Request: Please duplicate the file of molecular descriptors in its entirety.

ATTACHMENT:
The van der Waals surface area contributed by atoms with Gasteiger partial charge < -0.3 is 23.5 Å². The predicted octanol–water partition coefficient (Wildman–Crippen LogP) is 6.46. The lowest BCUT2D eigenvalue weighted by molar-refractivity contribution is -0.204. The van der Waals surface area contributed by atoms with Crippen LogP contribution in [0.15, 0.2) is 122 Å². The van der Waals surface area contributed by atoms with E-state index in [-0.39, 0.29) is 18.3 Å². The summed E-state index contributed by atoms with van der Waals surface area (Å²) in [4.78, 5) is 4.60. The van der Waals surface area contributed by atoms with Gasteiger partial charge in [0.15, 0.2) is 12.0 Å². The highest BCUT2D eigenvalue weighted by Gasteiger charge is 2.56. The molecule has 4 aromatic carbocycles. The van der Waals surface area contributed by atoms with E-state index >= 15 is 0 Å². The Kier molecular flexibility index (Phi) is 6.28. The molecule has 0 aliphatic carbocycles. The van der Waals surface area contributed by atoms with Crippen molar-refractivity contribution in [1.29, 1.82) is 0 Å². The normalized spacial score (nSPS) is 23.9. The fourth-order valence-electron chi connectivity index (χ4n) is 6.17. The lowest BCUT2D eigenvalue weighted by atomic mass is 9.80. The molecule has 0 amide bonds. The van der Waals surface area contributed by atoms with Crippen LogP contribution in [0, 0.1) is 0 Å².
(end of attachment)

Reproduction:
The van der Waals surface area contributed by atoms with Gasteiger partial charge < -0.3 is 23.5 Å². The predicted octanol–water partition coefficient (Wildman–Crippen LogP) is 6.46. The lowest BCUT2D eigenvalue weighted by molar-refractivity contribution is -0.204. The van der Waals surface area contributed by atoms with Crippen LogP contribution in [0.15, 0.2) is 122 Å². The van der Waals surface area contributed by atoms with E-state index in [-0.39, 0.29) is 18.3 Å². The summed E-state index contributed by atoms with van der Waals surface area (Å²) in [4.78, 5) is 4.60. The van der Waals surface area contributed by atoms with Gasteiger partial charge in [0.15, 0.2) is 12.0 Å². The highest BCUT2D eigenvalue weighted by Gasteiger charge is 2.56. The molecule has 4 aromatic carbocycles. The van der Waals surface area contributed by atoms with E-state index >= 15 is 0 Å². The Kier molecular flexibility index (Phi) is 6.28. The molecule has 0 aliphatic carbocycles. The van der Waals surface area contributed by atoms with Crippen molar-refractivity contribution in [1.29, 1.82) is 0 Å². The normalized spacial score (nSPS) is 23.9. The fourth-order valence-electron chi connectivity index (χ4n) is 6.17. The lowest BCUT2D eigenvalue weighted by atomic mass is 9.80. The molecule has 0 amide bonds. The van der Waals surface area contributed by atoms with Crippen LogP contribution in [0, 0.1) is 0 Å².